As federal prosecutors issued a subpoena seeking documents from Donald Trump's inaugural committee, here's what may lie ahead for him.
What's it all about?
Special counsel Robert Mueller is looking into whether the Trump campaign coordinated with Russia to impact the outcome of US elections and whether the president obstructed the investigation.
Trump also plays a central role in a separate case in New York, where prosecutors have implicated him in a crime. They say Trump directed his personal lawyer Michael Cohen to make illegal hush-money payments to two women as a way to quash potential sex scandals during the campaign.
What's relevant for now?
So far, Mueller has charged 34 people, including several close to the president. But he has yet to accuse anyone close to the Trump campaign of conspiring with the Kremlin to hurt Democrat Hillary Clinton and help Trump win the election.
On Monday, a federal judge set a March 13 sentencing for former Trump campaign chairman Paul Manafort on two felony charges stemming from witness tampering and crimes related to his Ukrainian political work.
Roger Stone, a longtime Trump adviser and confidant, was the latest in Trump's circle to face charges. The political operative is accused of lying to lawmakers, engaging in witness tampering and obstructing a congressional investigation into possible coordination between Russia and Trump's campaign. He pleaded not guilty last week.
In a separate case, federal prosecutors in New York issued a subpoena Monday seeking documents from Trump's inaugural committee, furthering a federal inquiry into a fund that has faced mounting scrutiny into how it raised and spent its money.
Inaugural committee spokeswoman Kristin Celauro said the committee received the subpoena and was still reviewing it.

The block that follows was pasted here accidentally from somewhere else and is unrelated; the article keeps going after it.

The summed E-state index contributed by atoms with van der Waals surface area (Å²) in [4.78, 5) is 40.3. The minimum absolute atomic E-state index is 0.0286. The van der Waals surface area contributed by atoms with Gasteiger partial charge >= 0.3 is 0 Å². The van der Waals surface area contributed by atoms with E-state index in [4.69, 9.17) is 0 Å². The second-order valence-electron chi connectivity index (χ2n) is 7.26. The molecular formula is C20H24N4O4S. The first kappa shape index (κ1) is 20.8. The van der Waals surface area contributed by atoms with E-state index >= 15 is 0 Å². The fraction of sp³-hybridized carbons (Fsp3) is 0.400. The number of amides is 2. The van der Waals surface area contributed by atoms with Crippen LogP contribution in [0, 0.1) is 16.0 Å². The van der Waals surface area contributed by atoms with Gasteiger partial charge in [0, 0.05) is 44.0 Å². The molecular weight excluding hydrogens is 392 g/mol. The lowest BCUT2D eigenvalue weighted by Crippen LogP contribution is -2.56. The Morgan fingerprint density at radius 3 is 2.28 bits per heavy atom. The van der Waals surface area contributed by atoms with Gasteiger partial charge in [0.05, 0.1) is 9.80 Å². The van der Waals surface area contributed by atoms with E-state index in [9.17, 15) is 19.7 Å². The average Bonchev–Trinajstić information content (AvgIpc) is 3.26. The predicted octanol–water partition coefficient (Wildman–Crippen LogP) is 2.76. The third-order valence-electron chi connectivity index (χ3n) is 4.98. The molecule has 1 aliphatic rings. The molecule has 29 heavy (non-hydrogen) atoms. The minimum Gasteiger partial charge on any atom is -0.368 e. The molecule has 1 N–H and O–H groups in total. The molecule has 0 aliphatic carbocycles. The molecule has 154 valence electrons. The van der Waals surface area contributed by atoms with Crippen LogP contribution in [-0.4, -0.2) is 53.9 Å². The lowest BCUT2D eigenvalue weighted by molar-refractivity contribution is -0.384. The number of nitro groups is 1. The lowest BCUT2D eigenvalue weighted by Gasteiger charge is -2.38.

Did the Trump campaign collude with Russia?
There is no smoking gun when it comes to the question of Russia collusion. But the evidence so far shows that a broad range of Trump associates had Russia-related contacts during the 2016 presidential campaign and transition period, and several lied about the communication.
There is also evidence that some people in the president's orbit were discussing a possible email dump from WikiLeaks before it occurred. American intelligence agencies and Mueller have said Russia was the source of hacked material released by WikiLeaks during the campaign that was damaging to Hillary Clinton's presidential effort.
What about obstruction of justice?
That is another unresolved question that Mueller is pursuing. Investigators have examined key episodes such as Trump's firing of FBI director James Comey and his fury over the recusal from the investigation by then-attorney general Jeff Sessions.
What does Trump have to say?
Trump has repeatedly slammed the Mueller investigation as a "witch hunt" and insisted there was "NO COLLUSION" with Russia. He also says his former lawyer, Cohen, lied to get a lighter sentence in New York.
When does this all end?
Acting Attorney General Matthew Whitaker says the probe is "close to being completed" — the first official sign that Mueller's investigation may be wrapping up. But he gave no specific timetable.